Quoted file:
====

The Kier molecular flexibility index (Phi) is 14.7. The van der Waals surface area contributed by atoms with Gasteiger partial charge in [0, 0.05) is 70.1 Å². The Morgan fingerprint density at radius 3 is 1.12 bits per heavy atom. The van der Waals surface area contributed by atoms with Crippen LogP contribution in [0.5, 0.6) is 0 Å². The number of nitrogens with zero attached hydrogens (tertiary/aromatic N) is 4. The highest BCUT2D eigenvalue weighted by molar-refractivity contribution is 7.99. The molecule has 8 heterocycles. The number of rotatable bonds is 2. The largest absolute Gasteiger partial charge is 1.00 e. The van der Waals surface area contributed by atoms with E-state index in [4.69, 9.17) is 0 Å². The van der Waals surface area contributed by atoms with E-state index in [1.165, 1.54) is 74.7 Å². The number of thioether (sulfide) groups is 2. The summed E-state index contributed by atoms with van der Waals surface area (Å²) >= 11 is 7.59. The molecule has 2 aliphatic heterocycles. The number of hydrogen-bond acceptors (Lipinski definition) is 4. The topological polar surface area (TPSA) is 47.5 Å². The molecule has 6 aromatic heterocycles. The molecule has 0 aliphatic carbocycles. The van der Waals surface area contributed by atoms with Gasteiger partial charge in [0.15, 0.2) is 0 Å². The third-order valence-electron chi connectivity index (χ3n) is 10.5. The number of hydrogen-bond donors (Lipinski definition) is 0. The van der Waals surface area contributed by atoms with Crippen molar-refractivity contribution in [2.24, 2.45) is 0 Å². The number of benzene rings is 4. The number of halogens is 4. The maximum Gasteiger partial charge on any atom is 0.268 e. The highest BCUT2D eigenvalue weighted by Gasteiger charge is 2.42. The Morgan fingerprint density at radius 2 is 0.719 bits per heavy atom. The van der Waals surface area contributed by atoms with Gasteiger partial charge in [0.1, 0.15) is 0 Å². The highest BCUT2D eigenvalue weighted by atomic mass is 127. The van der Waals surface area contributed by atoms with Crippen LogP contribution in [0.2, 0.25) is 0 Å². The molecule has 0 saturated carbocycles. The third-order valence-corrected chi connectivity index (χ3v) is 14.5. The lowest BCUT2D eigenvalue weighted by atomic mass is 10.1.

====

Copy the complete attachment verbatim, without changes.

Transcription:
The Kier molecular flexibility index (Phi) is 14.7. The van der Waals surface area contributed by atoms with Gasteiger partial charge in [0, 0.05) is 70.1 Å². The Morgan fingerprint density at radius 3 is 1.12 bits per heavy atom. The van der Waals surface area contributed by atoms with Crippen LogP contribution in [0.5, 0.6) is 0 Å². The number of nitrogens with zero attached hydrogens (tertiary/aromatic N) is 4. The highest BCUT2D eigenvalue weighted by molar-refractivity contribution is 7.99. The molecule has 8 heterocycles. The number of rotatable bonds is 2. The largest absolute Gasteiger partial charge is 1.00 e. The van der Waals surface area contributed by atoms with E-state index in [4.69, 9.17) is 0 Å². The van der Waals surface area contributed by atoms with E-state index in [1.165, 1.54) is 74.7 Å². The number of thioether (sulfide) groups is 2. The summed E-state index contributed by atoms with van der Waals surface area (Å²) >= 11 is 7.59. The molecule has 2 aliphatic heterocycles. The number of hydrogen-bond acceptors (Lipinski definition) is 4. The topological polar surface area (TPSA) is 47.5 Å². The molecule has 6 aromatic heterocycles. The molecule has 0 aliphatic carbocycles. The van der Waals surface area contributed by atoms with Gasteiger partial charge in [0.15, 0.2) is 0 Å². The third-order valence-electron chi connectivity index (χ3n) is 10.5. The number of hydrogen-bond donors (Lipinski definition) is 0. The van der Waals surface area contributed by atoms with Crippen molar-refractivity contribution in [2.24, 2.45) is 0 Å². The number of benzene rings is 4. The number of halogens is 4. The maximum Gasteiger partial charge on any atom is 0.268 e. The highest BCUT2D eigenvalue weighted by Gasteiger charge is 2.42. The Morgan fingerprint density at radius 2 is 0.719 bits per heavy atom. The van der Waals surface area contributed by atoms with Gasteiger partial charge in [0.1, 0.15) is 0 Å². The highest BCUT2D eigenvalue weighted by atomic mass is 127. The van der Waals surface area contributed by atoms with Crippen LogP contribution in [0.2, 0.25) is 0 Å². The molecule has 0 saturated carbocycles. The third-order valence-corrected chi connectivity index (χ3v) is 14.5. The lowest BCUT2D eigenvalue weighted by atomic mass is 10.1.